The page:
"Looks like we made a new friend! After stopping to chat with the postmaster in Tuscarora, her friendly Boxer came out to greet us. We named her "Lady." Er, the dog, not the postmaster. A few rounds at the cemetery, a few rounds through town and Tuscarora is yet another town added to my places visited in Nevada. The list is surely, sweetly, supremely growing." -- Journal Entry, May 200
Original Date Visited: 5/13/08
Signed: Both lanes of SR 226
Notes: It's quite disappointing that Marker 48 is eight miles displaced from its namesake town. Oddly, the SHPO placed this marker north of the Tuscarora turnoff, which means people may not even see the thing when they make the pilgrimage to see the old town. Even the locals at Tuscarora have expressed interest in moving the marker to their town. Moving it to Tuscarora would insure the marker stays protected from vandalism in this rather remote location. While you're in town, take a gander at the donations center in front of the post office. Here, you can learn how you can futher support the preservation of this old mining girl. Read up on what Tuscarora's eighteen-proud residents are doing to improve the town.
This colorful historic camp originated with 1867's discovery of placer gold by John and Steve Beard. In 1871, W.O. Weed discovered the rich Mount Blitzen silver lodes, two miles northeast of the Beard claims. The camp was named by C.M. Bensen, who had served on the Civil War gunboat, Tuscarora, namesake of a tribe in the Iroquois confederation.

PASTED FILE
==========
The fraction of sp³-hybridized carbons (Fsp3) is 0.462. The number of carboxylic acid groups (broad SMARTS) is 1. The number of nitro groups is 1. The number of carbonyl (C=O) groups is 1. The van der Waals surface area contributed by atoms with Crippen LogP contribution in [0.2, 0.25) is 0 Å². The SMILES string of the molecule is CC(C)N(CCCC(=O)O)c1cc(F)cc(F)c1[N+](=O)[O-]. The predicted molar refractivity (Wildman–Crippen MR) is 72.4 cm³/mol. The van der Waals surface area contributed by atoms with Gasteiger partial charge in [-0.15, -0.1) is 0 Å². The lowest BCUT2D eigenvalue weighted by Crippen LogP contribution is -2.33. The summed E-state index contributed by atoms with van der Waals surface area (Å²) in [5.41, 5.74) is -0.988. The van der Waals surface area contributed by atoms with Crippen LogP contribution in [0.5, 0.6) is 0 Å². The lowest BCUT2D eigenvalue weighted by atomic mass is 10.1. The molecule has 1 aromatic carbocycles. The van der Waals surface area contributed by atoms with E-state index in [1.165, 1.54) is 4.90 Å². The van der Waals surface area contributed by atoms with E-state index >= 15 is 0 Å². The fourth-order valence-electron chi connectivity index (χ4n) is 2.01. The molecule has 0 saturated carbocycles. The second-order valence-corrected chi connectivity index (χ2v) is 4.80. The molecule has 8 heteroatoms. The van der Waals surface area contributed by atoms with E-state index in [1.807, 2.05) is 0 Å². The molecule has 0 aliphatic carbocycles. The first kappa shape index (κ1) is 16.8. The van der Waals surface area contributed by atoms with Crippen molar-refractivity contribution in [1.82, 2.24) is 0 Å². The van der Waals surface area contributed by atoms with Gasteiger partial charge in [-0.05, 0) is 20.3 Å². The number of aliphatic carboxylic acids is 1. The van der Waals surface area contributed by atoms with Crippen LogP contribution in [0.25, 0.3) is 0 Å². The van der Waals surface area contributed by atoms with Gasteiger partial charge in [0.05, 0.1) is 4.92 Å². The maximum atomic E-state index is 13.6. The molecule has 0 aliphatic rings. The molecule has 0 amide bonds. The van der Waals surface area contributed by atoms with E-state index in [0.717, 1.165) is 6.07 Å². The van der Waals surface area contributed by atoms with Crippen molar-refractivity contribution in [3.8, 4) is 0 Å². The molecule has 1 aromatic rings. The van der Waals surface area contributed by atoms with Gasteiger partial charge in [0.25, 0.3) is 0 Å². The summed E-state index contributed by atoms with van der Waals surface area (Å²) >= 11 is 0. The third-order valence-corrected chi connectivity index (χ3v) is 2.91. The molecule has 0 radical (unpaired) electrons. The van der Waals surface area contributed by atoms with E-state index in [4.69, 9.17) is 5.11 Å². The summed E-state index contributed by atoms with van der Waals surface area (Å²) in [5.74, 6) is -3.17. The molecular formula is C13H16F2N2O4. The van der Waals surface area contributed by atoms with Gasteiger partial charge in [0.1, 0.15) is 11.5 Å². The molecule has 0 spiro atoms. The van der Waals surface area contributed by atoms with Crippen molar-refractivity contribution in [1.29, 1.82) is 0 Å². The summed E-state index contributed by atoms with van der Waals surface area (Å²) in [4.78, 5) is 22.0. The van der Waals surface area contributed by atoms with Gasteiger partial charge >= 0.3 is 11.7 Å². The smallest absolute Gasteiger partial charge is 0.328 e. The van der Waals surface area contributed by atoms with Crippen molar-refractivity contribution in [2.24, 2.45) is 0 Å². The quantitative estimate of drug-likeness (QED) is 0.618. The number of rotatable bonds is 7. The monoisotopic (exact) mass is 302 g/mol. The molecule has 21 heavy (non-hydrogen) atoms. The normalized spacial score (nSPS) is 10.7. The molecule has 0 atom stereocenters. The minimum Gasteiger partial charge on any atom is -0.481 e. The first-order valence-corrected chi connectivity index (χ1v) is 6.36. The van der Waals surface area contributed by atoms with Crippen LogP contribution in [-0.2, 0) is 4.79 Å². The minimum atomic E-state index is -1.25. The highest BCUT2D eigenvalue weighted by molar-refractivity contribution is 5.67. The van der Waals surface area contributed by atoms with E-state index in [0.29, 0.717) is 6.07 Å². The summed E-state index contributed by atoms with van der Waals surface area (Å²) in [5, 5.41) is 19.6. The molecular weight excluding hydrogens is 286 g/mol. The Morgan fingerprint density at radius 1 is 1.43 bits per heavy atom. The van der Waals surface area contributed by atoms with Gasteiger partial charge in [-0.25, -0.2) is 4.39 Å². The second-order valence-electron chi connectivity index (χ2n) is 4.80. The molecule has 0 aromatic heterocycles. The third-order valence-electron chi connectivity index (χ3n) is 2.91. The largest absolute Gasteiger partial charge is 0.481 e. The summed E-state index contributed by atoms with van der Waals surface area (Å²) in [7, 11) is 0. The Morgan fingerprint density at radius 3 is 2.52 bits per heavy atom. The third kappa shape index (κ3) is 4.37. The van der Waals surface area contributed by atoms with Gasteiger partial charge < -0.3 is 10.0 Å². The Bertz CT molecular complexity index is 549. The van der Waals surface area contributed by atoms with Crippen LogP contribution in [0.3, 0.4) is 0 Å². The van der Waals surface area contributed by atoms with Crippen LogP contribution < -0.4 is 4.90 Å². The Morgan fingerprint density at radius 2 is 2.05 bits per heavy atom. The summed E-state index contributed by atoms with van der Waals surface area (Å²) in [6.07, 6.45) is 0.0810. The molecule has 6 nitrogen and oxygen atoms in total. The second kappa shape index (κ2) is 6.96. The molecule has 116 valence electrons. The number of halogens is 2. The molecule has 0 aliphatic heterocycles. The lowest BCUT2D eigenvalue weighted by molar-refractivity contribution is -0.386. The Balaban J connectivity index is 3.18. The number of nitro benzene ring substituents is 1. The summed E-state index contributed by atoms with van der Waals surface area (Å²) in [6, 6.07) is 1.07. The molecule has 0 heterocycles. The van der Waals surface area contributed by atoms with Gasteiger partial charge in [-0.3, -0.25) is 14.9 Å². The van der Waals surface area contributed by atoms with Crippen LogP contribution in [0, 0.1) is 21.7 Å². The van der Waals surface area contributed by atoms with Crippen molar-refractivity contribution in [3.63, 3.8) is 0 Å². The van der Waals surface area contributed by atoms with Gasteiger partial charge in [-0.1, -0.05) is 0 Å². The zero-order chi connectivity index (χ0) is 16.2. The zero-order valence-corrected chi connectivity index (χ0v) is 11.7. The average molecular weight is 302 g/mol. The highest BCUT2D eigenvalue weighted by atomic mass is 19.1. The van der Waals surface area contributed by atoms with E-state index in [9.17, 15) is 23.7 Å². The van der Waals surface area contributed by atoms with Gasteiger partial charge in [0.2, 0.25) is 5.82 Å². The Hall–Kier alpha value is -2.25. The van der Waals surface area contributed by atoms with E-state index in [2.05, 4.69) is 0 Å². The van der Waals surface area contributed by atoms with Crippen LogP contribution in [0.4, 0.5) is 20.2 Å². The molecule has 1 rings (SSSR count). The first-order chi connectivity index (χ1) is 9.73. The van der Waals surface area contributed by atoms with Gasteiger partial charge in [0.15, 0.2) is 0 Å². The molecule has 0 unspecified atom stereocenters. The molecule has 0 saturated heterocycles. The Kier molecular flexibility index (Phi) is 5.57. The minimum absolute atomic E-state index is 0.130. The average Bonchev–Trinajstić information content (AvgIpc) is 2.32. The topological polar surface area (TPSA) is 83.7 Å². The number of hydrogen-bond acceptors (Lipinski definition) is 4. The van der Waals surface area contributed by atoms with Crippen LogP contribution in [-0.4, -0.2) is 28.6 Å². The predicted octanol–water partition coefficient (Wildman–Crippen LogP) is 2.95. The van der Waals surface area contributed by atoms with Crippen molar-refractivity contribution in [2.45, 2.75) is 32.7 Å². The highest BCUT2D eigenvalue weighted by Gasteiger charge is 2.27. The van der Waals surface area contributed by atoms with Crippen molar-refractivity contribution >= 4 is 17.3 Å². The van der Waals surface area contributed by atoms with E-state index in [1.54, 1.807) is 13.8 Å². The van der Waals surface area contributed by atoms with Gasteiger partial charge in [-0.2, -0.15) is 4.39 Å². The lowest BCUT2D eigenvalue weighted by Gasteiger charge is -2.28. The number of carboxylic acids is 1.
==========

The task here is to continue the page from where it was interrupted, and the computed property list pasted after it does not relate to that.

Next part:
Tuscarora's first boom, 1872-1876, boosted its population to 3,000 whites and a like number of Chinese. Hordes of the latter had swarmed here on foot from Elko in the summer of 1869, abandoned by the Central Pacific Railroad after its completion. They started extensive placer operations at the Beard discovery site, later called Old Town, to differentiate it from the main camp two miles distant on Mount Blitzen.
Estimates of silver and gold production during the camp's lifetime, 1867-1915, ranged from $10 million to $40 million. Principal silver mines were the Navajo, Belle Isle, Argenta, Commonwealth and Grand Prize. The only gold mine, the Dexter, opened after the principal silver strikes and operated continuously until 1898.
Toll roads, crowded with stagecoaches and long strings of heavy freight wagons, serviced the camp from railheads at Elko, Carlin, Battle Mountain and Winnemucca.